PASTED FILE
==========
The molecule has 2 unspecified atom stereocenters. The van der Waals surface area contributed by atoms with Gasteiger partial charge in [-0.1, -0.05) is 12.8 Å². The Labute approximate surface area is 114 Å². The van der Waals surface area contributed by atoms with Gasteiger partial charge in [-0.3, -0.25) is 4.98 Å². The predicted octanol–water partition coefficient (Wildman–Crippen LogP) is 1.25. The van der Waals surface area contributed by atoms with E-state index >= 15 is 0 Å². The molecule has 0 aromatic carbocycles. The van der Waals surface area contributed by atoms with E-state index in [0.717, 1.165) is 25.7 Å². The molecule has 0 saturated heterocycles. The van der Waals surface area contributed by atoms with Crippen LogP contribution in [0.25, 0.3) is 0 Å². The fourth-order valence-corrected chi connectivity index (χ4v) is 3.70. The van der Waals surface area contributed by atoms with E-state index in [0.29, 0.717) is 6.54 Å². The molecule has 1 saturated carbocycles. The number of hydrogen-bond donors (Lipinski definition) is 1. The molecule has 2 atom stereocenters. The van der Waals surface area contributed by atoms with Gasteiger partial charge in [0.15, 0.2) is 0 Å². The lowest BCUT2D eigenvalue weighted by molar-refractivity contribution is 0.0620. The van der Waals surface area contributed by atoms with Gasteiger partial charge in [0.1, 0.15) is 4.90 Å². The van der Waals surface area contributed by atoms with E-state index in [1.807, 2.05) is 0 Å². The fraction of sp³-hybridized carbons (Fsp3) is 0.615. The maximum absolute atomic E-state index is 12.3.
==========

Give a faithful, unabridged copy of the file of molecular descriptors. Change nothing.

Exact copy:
The molecule has 2 unspecified atom stereocenters. The van der Waals surface area contributed by atoms with Gasteiger partial charge in [-0.1, -0.05) is 12.8 Å². The Labute approximate surface area is 114 Å². The van der Waals surface area contributed by atoms with Gasteiger partial charge in [-0.3, -0.25) is 4.98 Å². The predicted octanol–water partition coefficient (Wildman–Crippen LogP) is 1.25. The van der Waals surface area contributed by atoms with E-state index >= 15 is 0 Å². The molecule has 0 aromatic carbocycles. The van der Waals surface area contributed by atoms with E-state index in [0.717, 1.165) is 25.7 Å². The molecule has 0 saturated heterocycles. The van der Waals surface area contributed by atoms with Crippen LogP contribution in [0.25, 0.3) is 0 Å². The fourth-order valence-corrected chi connectivity index (χ4v) is 3.70. The van der Waals surface area contributed by atoms with E-state index in [0.29, 0.717) is 6.54 Å². The molecule has 1 saturated carbocycles. The number of hydrogen-bond donors (Lipinski definition) is 1. The molecule has 2 atom stereocenters. The van der Waals surface area contributed by atoms with Gasteiger partial charge in [0.15, 0.2) is 0 Å². The lowest BCUT2D eigenvalue weighted by molar-refractivity contribution is 0.0620. The van der Waals surface area contributed by atoms with Gasteiger partial charge in [0.1, 0.15) is 4.90 Å². The van der Waals surface area contributed by atoms with E-state index in [1.807, 2.05) is 0 Å². The fraction of sp³-hybridized carbons (Fsp3) is 0.615. The maximum absolute atomic E-state index is 12.3.